Putting Smiles on Faces of Women

Putting Smiles on Faces of Women in South Eastern Kenya Region through Pasture Seed and Hay Production

Livestock production in the arid and semi-arid rangelands is majorly constrained by feed availability in terms of quality and quantity. These regions are about 50% degraded and experience erratic rainfall seasons making primary production fluctuate seasonally.

KALRO Kiboko has been involved in research and initiatives of improving the pasture, fodder base and rehabilitation of degraded areas in the arid and semi-arid areas of Kenya. Through the community based forage seed system, the centre has focussed on training farmers on pasture improvement for seed and hay production. Initially, KALRO Kiboko purposed to set up demonstration sites in Makueni County to be used for training on natural pasture improvement. A total of 9 Common interest groups, spread across the county were engaged.  

One of the groups, Utheu wa Aka, with a group membership of 30, introduced to the Centre by the State Department of Agriculture at Kibwezi has been involved in various enterprises including livestock production. Due to scanty information and knowledge, the group did not have capacity on how to improve their pastures to feed their growing numbers of livestock. The group was involved in an upgrading program where the members used Togenburg bucks to improve the local goat breeds in a merry-go-round system in which improved kids were distributed to members.

KALRO Kiboko set in to train and demonstrate to the members how to improve their own pastures.


A training of the group at Kibwezi by KALRO officers on pasture improvement

Previously, none of the group members had improved their pastures, with their livestock mainly feeding opportunistically on annuals and crop residues. These feed resources were sourced from their degraded farms and a commercial private farm, 4 km away where the women worked and were paid by a ‘feed for work’ system. It was therefore necessary for the group members to be introduced to the concept of having own feed for their livestock. The group set aside a one-acre piece of land in the farm of one of the members and KALRO demonstrated by planting range grasses so as to be able to get pasture seeds as well as feed for livestock. Initially the land was planted with Eragrostis superba (Masaai love grass) species with the farmers later on being provided with Cenchrus ciliaris (foxtail grass), Enteropogon macrostachyus (bush rye grass) and Chloris roxburghiana (horsetail grass).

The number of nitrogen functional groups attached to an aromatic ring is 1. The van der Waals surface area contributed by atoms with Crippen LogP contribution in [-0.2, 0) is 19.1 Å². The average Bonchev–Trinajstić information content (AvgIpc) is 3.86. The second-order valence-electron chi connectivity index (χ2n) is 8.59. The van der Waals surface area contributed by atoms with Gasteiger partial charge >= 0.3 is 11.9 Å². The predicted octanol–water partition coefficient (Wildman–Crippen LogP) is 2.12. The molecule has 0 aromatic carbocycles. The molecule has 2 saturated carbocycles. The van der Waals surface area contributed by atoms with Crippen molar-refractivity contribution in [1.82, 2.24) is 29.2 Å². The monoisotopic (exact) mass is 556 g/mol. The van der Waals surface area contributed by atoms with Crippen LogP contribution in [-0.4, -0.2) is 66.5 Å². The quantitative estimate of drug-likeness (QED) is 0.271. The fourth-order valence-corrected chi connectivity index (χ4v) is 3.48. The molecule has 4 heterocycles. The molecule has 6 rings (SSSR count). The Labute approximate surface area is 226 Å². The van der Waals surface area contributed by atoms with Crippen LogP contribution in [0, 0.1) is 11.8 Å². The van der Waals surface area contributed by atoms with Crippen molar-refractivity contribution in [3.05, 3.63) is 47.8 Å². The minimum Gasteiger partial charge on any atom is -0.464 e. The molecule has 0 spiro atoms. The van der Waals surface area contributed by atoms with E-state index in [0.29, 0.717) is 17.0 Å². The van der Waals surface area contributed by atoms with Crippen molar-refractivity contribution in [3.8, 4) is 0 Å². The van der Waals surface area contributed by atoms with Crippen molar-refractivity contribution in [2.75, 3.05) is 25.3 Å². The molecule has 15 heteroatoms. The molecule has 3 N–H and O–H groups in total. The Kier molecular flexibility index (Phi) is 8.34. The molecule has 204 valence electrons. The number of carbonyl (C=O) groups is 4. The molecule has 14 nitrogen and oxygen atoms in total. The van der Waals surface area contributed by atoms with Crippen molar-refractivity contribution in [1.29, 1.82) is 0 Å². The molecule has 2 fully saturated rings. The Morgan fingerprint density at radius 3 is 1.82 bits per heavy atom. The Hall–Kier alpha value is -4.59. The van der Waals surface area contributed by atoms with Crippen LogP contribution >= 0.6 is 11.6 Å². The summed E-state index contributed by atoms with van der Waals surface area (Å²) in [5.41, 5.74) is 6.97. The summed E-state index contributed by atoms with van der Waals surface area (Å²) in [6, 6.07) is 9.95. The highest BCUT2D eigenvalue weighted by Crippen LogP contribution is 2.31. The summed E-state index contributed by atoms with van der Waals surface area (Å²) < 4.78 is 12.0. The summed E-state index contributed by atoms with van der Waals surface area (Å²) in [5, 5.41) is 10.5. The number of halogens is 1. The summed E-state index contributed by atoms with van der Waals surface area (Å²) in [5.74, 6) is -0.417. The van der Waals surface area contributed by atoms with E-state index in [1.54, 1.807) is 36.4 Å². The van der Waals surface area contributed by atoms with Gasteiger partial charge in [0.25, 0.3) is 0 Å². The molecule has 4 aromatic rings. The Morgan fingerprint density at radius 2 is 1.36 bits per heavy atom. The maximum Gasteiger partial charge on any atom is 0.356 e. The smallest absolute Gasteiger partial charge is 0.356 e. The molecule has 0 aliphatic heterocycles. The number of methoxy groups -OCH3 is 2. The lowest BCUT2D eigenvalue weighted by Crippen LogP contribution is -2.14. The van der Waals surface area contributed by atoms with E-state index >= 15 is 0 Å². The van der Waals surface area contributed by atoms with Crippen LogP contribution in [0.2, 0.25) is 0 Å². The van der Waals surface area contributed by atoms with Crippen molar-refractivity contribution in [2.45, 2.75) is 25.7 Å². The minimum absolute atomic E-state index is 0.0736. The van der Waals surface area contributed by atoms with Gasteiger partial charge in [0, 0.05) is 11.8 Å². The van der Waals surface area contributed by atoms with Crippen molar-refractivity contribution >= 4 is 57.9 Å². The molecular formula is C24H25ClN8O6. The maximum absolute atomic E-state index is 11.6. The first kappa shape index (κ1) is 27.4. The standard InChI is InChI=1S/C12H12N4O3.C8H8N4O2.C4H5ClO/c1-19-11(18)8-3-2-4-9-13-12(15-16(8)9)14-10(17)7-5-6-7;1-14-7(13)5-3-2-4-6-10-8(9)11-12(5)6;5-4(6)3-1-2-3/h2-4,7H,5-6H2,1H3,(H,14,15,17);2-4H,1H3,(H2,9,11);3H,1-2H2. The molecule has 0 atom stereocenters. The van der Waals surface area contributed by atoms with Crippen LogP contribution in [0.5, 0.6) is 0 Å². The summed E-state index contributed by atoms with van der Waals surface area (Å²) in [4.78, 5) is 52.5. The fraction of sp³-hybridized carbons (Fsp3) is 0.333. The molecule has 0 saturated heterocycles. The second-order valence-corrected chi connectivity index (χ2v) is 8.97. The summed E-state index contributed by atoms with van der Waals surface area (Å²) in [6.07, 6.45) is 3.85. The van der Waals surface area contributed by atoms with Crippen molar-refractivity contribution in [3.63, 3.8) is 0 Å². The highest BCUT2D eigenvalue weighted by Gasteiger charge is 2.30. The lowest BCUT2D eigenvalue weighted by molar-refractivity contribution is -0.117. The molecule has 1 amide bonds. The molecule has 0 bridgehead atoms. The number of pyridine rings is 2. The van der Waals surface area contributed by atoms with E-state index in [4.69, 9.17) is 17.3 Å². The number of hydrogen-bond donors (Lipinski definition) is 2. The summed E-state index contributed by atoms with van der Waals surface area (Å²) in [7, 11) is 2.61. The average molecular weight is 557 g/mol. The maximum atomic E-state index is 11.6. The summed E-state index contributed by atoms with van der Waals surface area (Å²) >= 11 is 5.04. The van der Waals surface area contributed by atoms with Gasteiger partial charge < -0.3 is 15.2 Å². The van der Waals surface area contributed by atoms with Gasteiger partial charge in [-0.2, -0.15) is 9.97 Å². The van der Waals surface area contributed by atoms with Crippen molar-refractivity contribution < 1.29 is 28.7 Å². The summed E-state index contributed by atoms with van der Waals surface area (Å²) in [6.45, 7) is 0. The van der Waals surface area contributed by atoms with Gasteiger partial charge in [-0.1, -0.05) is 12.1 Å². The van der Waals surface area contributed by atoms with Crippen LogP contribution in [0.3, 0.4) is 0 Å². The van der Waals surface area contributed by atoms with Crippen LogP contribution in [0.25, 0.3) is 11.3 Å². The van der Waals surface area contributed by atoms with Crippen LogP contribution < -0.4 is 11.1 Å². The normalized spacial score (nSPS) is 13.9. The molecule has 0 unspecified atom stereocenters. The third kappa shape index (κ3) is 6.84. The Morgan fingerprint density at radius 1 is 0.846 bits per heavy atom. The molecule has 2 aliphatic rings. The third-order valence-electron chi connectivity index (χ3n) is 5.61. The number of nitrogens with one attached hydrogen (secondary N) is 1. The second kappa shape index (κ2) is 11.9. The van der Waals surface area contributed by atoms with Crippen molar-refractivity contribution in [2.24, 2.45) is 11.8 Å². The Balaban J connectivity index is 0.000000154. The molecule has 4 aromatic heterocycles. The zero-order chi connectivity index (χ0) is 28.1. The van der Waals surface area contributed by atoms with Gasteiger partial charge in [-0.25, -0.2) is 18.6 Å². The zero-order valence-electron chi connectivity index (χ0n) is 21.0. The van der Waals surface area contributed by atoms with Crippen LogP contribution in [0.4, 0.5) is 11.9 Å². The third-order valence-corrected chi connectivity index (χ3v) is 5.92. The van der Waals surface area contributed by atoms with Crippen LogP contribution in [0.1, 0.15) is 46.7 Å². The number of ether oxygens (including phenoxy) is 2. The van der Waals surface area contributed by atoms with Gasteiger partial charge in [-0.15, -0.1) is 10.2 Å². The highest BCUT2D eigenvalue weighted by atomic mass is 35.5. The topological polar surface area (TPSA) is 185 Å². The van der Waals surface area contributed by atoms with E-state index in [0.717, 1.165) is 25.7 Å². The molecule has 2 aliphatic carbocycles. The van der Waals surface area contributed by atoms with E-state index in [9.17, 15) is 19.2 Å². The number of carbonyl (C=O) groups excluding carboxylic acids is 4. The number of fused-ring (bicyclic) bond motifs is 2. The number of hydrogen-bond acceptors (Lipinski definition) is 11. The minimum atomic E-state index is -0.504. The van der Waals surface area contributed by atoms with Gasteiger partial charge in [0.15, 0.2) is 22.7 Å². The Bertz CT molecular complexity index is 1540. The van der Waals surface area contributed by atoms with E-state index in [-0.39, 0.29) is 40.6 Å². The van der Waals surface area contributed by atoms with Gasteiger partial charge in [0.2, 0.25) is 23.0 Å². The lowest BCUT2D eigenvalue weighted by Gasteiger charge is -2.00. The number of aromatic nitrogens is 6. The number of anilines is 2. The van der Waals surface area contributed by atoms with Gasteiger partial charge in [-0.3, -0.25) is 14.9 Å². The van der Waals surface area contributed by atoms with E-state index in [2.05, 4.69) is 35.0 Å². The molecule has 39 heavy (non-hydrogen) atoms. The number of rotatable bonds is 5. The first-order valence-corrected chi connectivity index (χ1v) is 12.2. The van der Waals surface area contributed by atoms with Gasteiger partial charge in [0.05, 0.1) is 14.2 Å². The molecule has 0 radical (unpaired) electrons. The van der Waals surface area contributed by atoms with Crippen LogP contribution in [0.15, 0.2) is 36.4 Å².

Degraded area (left) where the pasture establishment was done and the same area (right) after introducing range pastures

Upon maturity over 50 kg of seed was harvested, bulked and then sold by the farmers. The total amount of money earned by the group from the sale of the seed during the second season amounted to Ksh. 30,000 (approximately 315 US dollars). According to the group, they used this money to purchase weaned goats for group members who had not benefited from the goat multiplication venture. Group members also got seeds from KALRO Kiboko to also improve their own pastures, with each member required by the group by-laws to have her own pasture plot as a pre-condition for continuing to be a member of the group. The size was dependant on the size of land one has.  This enhanced the members’ capacity to feed their livestock i.e. the goats as well as harvest seeds which were in turn sold and the proceeds used to uplift their living standards. The money generated is also used by the farmers most of whom have small scale businesses to expand their ventures. Part of the seed is also used to expand the area under pastures on their farms with some now planting the grasses on the bench terraces constructed on the farms to control soil erosion.